In English, many things are named after a particular country – but have you ever wondered what those things are called in those countries?
1his wife is a real stunner — su mujer es despampanante coloquial
- the car was a stunner — el coche era una maravilla
- In its clunky realism and breathless romanticism, Looking at the Landscape strikes me as a real stunner, part late Balthus, but more importantly, part proto-John Currin.
- Pulsatilla, the pasque flower, is a real stunner with showy lilac flowers and you'll find an excellent specimen at Glasnevin in the Sensory Garden.
- But the real stunner is that he is pulling 6% of the vote.
- It si not only a great looker on the outside, it's a real stunner within the cabin too.
- That game was a real stunner to a lot of people, most of whom thought that we were going to sweep the series.
- The opening stunner was a succession of burlesque performances by the ultra vixen peep show.
- The real stunner, though, is the expected price: $129.
- Seriously, the girls out there at the moment are just stunners - I mean they must spend hours, if not all day, getting ready.
- Yet even the spectacular desert scenery can't compete with Toni Collette's complex stunner of a performance in the leading role.
- But the real stunner is this: The biggest winners from the faster productivity growth of the 1990s were workers, not investors.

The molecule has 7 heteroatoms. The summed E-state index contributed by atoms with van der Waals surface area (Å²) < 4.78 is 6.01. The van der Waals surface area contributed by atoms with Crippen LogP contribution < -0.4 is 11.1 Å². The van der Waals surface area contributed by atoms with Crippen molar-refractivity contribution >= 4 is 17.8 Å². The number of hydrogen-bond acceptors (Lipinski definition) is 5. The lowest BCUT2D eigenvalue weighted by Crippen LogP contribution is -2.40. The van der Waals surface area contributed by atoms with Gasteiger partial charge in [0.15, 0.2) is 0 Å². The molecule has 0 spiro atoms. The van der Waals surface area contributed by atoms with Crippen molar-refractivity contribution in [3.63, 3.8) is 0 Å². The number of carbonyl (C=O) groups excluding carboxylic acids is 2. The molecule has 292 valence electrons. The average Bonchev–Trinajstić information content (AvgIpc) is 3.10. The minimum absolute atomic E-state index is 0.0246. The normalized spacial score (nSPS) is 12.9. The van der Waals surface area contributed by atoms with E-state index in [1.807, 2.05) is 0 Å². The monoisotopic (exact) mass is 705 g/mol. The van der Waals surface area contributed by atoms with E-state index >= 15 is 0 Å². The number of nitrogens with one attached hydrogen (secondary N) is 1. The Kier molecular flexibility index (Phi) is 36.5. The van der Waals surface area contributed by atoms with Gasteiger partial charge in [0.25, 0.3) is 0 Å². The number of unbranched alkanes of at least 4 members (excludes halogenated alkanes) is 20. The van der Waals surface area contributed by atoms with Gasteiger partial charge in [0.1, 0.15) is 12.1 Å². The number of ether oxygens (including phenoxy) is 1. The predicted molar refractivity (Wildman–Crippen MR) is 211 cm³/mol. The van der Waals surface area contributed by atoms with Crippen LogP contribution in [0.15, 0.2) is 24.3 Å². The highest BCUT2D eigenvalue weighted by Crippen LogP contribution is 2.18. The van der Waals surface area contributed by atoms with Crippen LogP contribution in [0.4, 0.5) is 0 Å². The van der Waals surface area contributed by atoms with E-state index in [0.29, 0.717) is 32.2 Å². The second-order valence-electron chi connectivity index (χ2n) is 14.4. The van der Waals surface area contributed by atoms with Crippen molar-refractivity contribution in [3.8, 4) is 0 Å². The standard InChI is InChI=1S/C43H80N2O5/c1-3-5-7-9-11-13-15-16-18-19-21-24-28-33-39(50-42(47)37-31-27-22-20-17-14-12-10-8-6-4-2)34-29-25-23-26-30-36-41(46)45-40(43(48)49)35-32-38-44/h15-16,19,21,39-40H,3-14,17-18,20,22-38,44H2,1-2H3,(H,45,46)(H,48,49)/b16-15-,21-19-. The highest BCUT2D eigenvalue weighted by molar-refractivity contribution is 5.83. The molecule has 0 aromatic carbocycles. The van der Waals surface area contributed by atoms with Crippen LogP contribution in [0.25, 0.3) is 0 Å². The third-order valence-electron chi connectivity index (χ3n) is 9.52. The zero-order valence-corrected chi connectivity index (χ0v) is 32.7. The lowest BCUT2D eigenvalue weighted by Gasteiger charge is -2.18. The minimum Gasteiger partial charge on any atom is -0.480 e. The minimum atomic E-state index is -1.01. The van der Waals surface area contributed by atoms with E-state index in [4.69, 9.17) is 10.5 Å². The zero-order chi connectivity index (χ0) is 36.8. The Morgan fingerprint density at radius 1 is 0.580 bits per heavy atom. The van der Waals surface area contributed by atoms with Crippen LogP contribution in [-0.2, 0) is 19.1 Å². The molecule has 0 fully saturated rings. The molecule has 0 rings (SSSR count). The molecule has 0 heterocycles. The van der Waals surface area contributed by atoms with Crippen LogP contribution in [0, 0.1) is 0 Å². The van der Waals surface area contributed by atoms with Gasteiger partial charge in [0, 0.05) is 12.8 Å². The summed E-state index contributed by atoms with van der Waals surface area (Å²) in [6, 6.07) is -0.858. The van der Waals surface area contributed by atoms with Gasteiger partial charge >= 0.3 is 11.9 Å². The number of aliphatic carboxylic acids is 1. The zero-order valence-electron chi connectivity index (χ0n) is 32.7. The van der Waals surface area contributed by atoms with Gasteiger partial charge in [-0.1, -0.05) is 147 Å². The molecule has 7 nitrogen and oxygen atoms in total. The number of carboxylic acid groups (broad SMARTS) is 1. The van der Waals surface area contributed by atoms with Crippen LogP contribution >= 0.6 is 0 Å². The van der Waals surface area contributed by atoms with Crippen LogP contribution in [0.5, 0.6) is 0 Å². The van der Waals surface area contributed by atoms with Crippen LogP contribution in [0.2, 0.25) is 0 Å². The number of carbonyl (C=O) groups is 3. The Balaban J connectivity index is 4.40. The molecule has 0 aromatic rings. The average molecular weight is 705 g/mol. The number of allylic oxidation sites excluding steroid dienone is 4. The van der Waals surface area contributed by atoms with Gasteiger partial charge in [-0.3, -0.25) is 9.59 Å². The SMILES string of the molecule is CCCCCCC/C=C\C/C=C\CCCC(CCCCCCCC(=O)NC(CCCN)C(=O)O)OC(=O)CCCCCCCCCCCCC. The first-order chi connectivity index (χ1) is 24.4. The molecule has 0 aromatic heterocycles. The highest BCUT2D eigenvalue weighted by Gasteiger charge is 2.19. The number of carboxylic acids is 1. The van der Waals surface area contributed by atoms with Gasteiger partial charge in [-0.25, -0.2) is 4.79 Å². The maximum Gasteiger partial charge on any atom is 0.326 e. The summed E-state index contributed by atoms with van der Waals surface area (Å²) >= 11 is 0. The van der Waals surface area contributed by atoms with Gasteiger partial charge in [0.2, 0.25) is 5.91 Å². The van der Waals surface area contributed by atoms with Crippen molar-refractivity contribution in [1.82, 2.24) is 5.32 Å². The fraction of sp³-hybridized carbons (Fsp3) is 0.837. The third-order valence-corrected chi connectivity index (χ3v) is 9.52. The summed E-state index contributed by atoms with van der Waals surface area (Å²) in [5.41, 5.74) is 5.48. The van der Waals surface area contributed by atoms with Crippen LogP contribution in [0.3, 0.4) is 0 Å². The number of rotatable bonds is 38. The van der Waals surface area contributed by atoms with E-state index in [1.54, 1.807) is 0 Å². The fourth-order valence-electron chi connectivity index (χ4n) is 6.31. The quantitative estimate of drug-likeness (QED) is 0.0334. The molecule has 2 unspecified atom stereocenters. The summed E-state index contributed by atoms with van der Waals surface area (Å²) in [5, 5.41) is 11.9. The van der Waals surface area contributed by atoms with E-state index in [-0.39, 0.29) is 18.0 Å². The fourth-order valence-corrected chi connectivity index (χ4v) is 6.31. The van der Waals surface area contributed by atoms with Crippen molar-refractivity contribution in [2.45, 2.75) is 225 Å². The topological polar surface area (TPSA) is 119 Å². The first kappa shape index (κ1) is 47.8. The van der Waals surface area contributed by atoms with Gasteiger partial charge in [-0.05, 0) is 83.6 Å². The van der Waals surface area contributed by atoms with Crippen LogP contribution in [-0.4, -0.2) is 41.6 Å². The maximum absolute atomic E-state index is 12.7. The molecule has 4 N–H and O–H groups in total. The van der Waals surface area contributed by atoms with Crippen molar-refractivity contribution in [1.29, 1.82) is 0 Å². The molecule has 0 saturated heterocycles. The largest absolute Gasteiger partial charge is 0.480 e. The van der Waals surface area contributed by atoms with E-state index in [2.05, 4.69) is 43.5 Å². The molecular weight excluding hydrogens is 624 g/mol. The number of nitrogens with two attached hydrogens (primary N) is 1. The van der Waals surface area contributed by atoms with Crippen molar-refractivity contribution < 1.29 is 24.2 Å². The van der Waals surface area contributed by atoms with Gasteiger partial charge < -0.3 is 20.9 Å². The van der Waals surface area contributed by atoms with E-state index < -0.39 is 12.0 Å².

- The real stunner came with his closing comment, that the defendant did not look like he would speed.
- But the 21-year-old stunner gave a preview of her evening gown before jetting off.
- The title, developed out of Ubisoft's Montreal studio, is a real visual stunner.
- Sur Incises, dominated by three pianos, three harps and percussion, proved a real stunner with its wondrous ‘passing on’ of sound waves and effects between cellos and pianos.
- The central slow movement is a solemn stunner - very beautiful, without one false or lazy note.
- He did it first take, hit a volley which flew into the roof of the net, a real stunner, one in a million.
English has borrowed many of the following foreign expressions of parting, so you’ve probably encountered some of these ways to say goodbye in other languages.
Many words formed by the addition of the suffix –ster are now obsolete - which ones are due a resurgence?
As their breed names often attest, dogs are a truly international bunch. Let’s take a look at 12 different dog breed names and their backstories.